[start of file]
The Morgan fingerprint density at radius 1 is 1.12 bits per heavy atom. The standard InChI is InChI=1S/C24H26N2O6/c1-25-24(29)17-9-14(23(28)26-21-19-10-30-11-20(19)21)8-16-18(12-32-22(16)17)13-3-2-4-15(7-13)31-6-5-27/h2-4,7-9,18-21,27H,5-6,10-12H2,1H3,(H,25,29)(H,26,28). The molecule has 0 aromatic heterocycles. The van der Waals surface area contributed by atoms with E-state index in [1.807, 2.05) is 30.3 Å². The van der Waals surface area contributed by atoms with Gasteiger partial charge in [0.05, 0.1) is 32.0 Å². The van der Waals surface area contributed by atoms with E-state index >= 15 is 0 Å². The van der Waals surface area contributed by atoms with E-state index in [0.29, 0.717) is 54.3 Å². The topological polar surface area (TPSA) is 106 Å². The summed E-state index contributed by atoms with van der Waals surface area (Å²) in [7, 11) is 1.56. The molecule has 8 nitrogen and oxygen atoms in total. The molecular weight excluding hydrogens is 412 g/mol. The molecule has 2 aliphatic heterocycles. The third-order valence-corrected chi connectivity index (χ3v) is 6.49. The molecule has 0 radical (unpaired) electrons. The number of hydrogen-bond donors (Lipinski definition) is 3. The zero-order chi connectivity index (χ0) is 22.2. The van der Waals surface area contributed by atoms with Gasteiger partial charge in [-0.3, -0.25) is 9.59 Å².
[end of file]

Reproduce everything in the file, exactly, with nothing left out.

The Morgan fingerprint density at radius 1 is 1.12 bits per heavy atom. The standard InChI is InChI=1S/C24H26N2O6/c1-25-24(29)17-9-14(23(28)26-21-19-10-30-11-20(19)21)8-16-18(12-32-22(16)17)13-3-2-4-15(7-13)31-6-5-27/h2-4,7-9,18-21,27H,5-6,10-12H2,1H3,(H,25,29)(H,26,28). The molecule has 0 aromatic heterocycles. The van der Waals surface area contributed by atoms with E-state index in [1.807, 2.05) is 30.3 Å². The van der Waals surface area contributed by atoms with Gasteiger partial charge in [0.05, 0.1) is 32.0 Å². The van der Waals surface area contributed by atoms with E-state index >= 15 is 0 Å². The van der Waals surface area contributed by atoms with E-state index in [0.29, 0.717) is 54.3 Å². The topological polar surface area (TPSA) is 106 Å². The summed E-state index contributed by atoms with van der Waals surface area (Å²) in [7, 11) is 1.56. The molecule has 8 nitrogen and oxygen atoms in total. The molecular weight excluding hydrogens is 412 g/mol. The molecule has 2 aliphatic heterocycles. The third-order valence-corrected chi connectivity index (χ3v) is 6.49. The molecule has 0 radical (unpaired) electrons. The number of hydrogen-bond donors (Lipinski definition) is 3. The zero-order chi connectivity index (χ0) is 22.2. The van der Waals surface area contributed by atoms with Gasteiger partial charge in [-0.3, -0.25) is 9.59 Å².